|dc.description.abstract||In seeking to understand inequality today, a great deal can be learned from history. However, there are few countries for which the long-run development of income inequality has been charted. Many countries have records of incomes, taxes and social support. This paper presents a new methodology constructing income inequality indices from such tabular data.
The methodology is applied to Norway, for which rich historical data sources exist covering the period 1875 to 2013. Taking careful account of the definition of income and population and the availability of micro data starting in 1967, an upper and lower bound for the pre-tax income Gini coefficient for core households is produced.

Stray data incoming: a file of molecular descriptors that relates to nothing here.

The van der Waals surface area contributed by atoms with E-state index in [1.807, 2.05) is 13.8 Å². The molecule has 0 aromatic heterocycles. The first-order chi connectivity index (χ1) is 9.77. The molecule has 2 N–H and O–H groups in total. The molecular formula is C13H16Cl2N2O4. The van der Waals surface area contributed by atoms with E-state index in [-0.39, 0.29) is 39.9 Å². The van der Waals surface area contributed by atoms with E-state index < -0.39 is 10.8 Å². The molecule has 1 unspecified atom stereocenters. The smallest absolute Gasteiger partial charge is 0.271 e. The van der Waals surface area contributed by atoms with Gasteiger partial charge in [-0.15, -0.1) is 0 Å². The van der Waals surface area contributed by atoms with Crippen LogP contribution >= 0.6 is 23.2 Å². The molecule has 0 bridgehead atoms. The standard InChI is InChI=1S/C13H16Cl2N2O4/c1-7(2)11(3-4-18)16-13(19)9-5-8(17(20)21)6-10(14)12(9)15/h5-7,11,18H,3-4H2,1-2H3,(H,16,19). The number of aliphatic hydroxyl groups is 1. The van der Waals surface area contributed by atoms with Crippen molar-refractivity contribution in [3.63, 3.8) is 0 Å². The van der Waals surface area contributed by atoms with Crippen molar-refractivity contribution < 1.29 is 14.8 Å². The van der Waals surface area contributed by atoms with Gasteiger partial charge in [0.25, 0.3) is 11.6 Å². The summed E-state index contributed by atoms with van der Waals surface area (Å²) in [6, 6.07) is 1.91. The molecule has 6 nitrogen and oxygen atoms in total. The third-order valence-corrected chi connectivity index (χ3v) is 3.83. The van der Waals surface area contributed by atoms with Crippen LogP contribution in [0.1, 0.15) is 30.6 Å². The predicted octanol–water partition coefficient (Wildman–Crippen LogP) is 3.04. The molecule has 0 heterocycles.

Our findings cast doubt on the idea that Norway in the nineteenth century was an egalitarian society, supporting the view of de Tocqueville that the young United States exhibited less inequality than the states of Europe. We show that overall inequality of gross family incomes is lower today than a hundred years ago. At the same time, there has not been a consistent downward trend over time in inequality; rather, the fall in inequality took place in a series of episodes. Comparison to existing data for Denmark and the United States reveals remarkable commonalities, as well as distinct periods of difference. This supports the view that the evolution of income inequality is best studied, not in terms of an over-arching theory, but by studying episodes of rising and falling inequality, and the manifold forces in operation.||nb_NO